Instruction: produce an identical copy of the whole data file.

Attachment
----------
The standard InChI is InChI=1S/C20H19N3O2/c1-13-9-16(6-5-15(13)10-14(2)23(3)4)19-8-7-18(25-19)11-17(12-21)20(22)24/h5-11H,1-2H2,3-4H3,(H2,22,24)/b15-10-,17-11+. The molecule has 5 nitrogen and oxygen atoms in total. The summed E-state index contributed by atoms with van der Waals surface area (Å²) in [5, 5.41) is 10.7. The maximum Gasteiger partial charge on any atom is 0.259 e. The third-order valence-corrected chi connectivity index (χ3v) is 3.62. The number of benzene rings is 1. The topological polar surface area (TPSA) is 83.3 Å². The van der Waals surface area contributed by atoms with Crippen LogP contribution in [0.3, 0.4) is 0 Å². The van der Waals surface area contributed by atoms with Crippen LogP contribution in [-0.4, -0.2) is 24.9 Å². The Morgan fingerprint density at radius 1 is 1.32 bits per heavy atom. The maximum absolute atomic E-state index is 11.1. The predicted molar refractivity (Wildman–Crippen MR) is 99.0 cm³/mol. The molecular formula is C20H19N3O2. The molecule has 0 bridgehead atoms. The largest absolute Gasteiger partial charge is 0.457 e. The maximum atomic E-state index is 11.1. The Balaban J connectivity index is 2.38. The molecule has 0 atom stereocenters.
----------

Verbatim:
The standard InChI is InChI=1S/C20H19N3O2/c1-13-9-16(6-5-15(13)10-14(2)23(3)4)19-8-7-18(25-19)11-17(12-21)20(22)24/h5-11H,1-2H2,3-4H3,(H2,22,24)/b15-10-,17-11+. The molecule has 5 nitrogen and oxygen atoms in total. The summed E-state index contributed by atoms with van der Waals surface area (Å²) in [5, 5.41) is 10.7. The maximum Gasteiger partial charge on any atom is 0.259 e. The third-order valence-corrected chi connectivity index (χ3v) is 3.62. The number of benzene rings is 1. The topological polar surface area (TPSA) is 83.3 Å². The van der Waals surface area contributed by atoms with Crippen LogP contribution in [0.3, 0.4) is 0 Å². The van der Waals surface area contributed by atoms with Crippen LogP contribution in [-0.4, -0.2) is 24.9 Å². The Morgan fingerprint density at radius 1 is 1.32 bits per heavy atom. The maximum absolute atomic E-state index is 11.1. The predicted molar refractivity (Wildman–Crippen MR) is 99.0 cm³/mol. The molecular formula is C20H19N3O2. The molecule has 0 bridgehead atoms. The largest absolute Gasteiger partial charge is 0.457 e. The maximum atomic E-state index is 11.1. The Balaban J connectivity index is 2.38. The molecule has 0 atom stereocenters.